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Founded in 1995, PLANT Architect is an interdisciplinary firm that branches into the domains of architecture, landscape, ecology, furniture, art and graphic design. Synthesizing the insights and expertise of related disciplines, the practice responds to and embraces the increasing complexity of the world and the ambiguity of where landscape, built-form and design intersect. PLANT’s integrated approach fosters a collaborative spirit, a multi-layered design solution and enriches each project with a fine grain of detail.

The firm’s name is dually inspired by a place in which things are made, reflecting an emphasis on process, craft and construction, and by a deep-rooted connection to the environment, to a sense of place, landscape and natural materials.

PLANT’s work is exemplified in a diverse range of types and scales, including public parks and intimate garden spaces; residential, corporate and institutional architecture; site-specific art installations and furniture; identity, print and exhibit design. Through these projects, the studio highlights the interconnectedness of architecture and landscape, openness and enclosure, unaffected beauty, colour and texture, material and light, as well as the possibility of extracting history and memory in inventive and poetic ways.

The practice is best known for creating work that resolves difficult site conditions or highlights conditions that might otherwise be overlooked. This is a result of PLANT’s philosophical regard of every environment as a complex and fluid ecology that flourishes when given an appropriate set of conditions. PLANT seeks opportunities to recognize and accentuate the virtues of both natural and unnatural elements, to carefully control usage, and provide well-considered materials in order to create projects which are self-sustaining and conditioned to improve with time and experience.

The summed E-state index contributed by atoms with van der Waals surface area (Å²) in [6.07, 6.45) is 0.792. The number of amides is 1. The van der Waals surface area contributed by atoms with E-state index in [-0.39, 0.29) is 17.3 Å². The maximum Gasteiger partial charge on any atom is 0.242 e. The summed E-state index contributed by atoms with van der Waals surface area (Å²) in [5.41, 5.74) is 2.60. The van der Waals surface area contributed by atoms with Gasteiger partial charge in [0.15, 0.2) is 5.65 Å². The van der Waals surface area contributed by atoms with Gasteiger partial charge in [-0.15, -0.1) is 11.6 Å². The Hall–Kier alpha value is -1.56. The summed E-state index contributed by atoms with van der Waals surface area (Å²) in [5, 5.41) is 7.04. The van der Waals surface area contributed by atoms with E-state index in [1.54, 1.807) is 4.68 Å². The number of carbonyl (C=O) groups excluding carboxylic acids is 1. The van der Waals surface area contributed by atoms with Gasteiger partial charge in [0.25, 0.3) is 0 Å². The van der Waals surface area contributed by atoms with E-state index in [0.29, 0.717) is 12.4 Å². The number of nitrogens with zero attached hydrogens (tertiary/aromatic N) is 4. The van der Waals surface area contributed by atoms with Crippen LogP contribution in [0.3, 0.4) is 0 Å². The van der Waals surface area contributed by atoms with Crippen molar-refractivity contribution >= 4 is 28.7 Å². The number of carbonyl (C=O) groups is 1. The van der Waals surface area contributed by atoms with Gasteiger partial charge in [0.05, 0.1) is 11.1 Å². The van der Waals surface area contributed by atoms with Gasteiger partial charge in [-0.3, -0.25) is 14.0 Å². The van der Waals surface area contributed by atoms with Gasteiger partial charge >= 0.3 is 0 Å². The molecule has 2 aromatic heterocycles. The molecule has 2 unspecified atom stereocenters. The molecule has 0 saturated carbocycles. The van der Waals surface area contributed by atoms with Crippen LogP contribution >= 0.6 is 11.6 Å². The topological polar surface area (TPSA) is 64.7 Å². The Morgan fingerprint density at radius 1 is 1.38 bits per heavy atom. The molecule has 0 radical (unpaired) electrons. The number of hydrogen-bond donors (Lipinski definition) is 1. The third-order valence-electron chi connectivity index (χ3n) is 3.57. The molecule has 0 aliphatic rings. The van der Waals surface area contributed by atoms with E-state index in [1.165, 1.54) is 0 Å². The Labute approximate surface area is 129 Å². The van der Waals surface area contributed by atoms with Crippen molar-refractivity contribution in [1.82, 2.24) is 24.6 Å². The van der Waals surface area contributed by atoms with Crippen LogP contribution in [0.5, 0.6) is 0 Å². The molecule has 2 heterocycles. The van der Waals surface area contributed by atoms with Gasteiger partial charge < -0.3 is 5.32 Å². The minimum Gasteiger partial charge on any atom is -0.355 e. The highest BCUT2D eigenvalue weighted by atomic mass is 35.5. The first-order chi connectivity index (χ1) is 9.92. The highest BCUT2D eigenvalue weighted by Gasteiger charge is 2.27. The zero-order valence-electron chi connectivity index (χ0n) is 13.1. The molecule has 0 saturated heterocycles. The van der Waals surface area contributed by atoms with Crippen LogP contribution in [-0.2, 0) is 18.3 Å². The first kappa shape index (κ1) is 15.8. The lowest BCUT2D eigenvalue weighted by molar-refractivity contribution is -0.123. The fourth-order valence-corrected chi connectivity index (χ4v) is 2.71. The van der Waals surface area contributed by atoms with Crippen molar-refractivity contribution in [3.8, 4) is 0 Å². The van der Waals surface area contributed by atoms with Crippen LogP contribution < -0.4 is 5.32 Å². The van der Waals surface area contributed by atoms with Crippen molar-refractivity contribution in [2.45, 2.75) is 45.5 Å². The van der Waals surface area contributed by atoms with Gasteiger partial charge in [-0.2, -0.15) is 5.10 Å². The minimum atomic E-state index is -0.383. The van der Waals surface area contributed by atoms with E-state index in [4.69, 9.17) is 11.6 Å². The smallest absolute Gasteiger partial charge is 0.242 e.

The design process begins with a highly experiential approach, unearthing meaning by tapping into the specific qualities and inter-related histories, cultures, uses and identities that are latent in each project. PLANT uses design to bring these characteristics into focus and to reframe them, creating unique solutions that stem from the project’s core elements.

With each project, PLANT seeks opportunities for experimentation and a high degree of involvement in the construction process. This stems from a joy in the art of making and building things, as well as the belief that uniquely and beautifully crafted places, spaces and objects have enduring resonance with their users.

PLANT Architect’s Toronto studio was founded in 1995 by Chris Pommer, Lisa Rapoport and Mary Tremain. Graduates of the University of Waterloo School of Architecture, and having worked together in various architecture firms, the partners came together out of their shared desire to explore the convergence of architecture and landscape architecture. The partners are active volunteers in various charitable organizations, provide lectures about their unique approach to design and the environment, and have served as adjunct professors at the Faculty of Architecture, Landscape and Design at the University of Toronto, and the Waterloo School of Architecture, and were the Driehaus Visiting Professors at IIT in 2009. PLANT employs licensed architects and landscape architects, experienced graphic designers and cultivates ongoing collaborative relationships with engineers, trades, contractors, and LEED accredited professionals.